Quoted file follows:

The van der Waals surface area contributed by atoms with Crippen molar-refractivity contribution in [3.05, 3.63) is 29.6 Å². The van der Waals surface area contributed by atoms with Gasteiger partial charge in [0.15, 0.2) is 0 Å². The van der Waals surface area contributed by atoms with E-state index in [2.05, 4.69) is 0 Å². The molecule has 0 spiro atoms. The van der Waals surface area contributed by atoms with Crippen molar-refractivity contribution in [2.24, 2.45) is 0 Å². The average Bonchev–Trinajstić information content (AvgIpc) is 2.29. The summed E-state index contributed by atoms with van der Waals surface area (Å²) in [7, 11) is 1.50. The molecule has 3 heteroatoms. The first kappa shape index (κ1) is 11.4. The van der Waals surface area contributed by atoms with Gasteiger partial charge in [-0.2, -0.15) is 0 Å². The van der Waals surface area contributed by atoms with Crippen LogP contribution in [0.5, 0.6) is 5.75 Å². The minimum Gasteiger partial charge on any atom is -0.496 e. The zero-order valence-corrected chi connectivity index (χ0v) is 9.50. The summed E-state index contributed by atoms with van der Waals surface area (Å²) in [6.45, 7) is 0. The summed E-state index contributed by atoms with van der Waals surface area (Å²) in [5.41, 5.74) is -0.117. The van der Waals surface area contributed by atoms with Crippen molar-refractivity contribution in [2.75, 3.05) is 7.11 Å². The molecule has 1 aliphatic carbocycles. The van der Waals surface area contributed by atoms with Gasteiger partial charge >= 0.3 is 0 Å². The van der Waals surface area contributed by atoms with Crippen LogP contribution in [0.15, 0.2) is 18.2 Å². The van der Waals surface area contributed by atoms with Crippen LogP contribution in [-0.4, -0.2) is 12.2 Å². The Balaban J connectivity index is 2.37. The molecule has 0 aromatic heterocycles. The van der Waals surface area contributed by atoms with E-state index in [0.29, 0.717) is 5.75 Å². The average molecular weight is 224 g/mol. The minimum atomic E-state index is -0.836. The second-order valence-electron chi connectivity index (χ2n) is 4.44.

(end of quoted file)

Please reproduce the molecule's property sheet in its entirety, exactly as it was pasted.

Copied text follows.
The van der Waals surface area contributed by atoms with Crippen molar-refractivity contribution in [3.05, 3.63) is 29.6 Å². The van der Waals surface area contributed by atoms with Gasteiger partial charge in [0.15, 0.2) is 0 Å². The van der Waals surface area contributed by atoms with E-state index in [2.05, 4.69) is 0 Å². The molecule has 0 spiro atoms. The van der Waals surface area contributed by atoms with Crippen molar-refractivity contribution in [2.24, 2.45) is 0 Å². The average Bonchev–Trinajstić information content (AvgIpc) is 2.29. The summed E-state index contributed by atoms with van der Waals surface area (Å²) in [7, 11) is 1.50. The molecule has 3 heteroatoms. The first kappa shape index (κ1) is 11.4. The van der Waals surface area contributed by atoms with Gasteiger partial charge in [-0.2, -0.15) is 0 Å². The van der Waals surface area contributed by atoms with Crippen LogP contribution in [0.5, 0.6) is 5.75 Å². The minimum Gasteiger partial charge on any atom is -0.496 e. The zero-order valence-corrected chi connectivity index (χ0v) is 9.50. The summed E-state index contributed by atoms with van der Waals surface area (Å²) in [6.45, 7) is 0. The summed E-state index contributed by atoms with van der Waals surface area (Å²) in [5.41, 5.74) is -0.117. The van der Waals surface area contributed by atoms with Crippen molar-refractivity contribution in [2.75, 3.05) is 7.11 Å². The molecule has 1 aliphatic carbocycles. The van der Waals surface area contributed by atoms with Gasteiger partial charge >= 0.3 is 0 Å². The van der Waals surface area contributed by atoms with Crippen LogP contribution in [0.15, 0.2) is 18.2 Å². The van der Waals surface area contributed by atoms with Crippen LogP contribution in [-0.4, -0.2) is 12.2 Å². The Balaban J connectivity index is 2.37. The molecule has 0 aromatic heterocycles. The van der Waals surface area contributed by atoms with E-state index in [0.29, 0.717) is 5.75 Å². The average molecular weight is 224 g/mol. The minimum atomic E-state index is -0.836. The second-order valence-electron chi connectivity index (χ2n) is 4.44.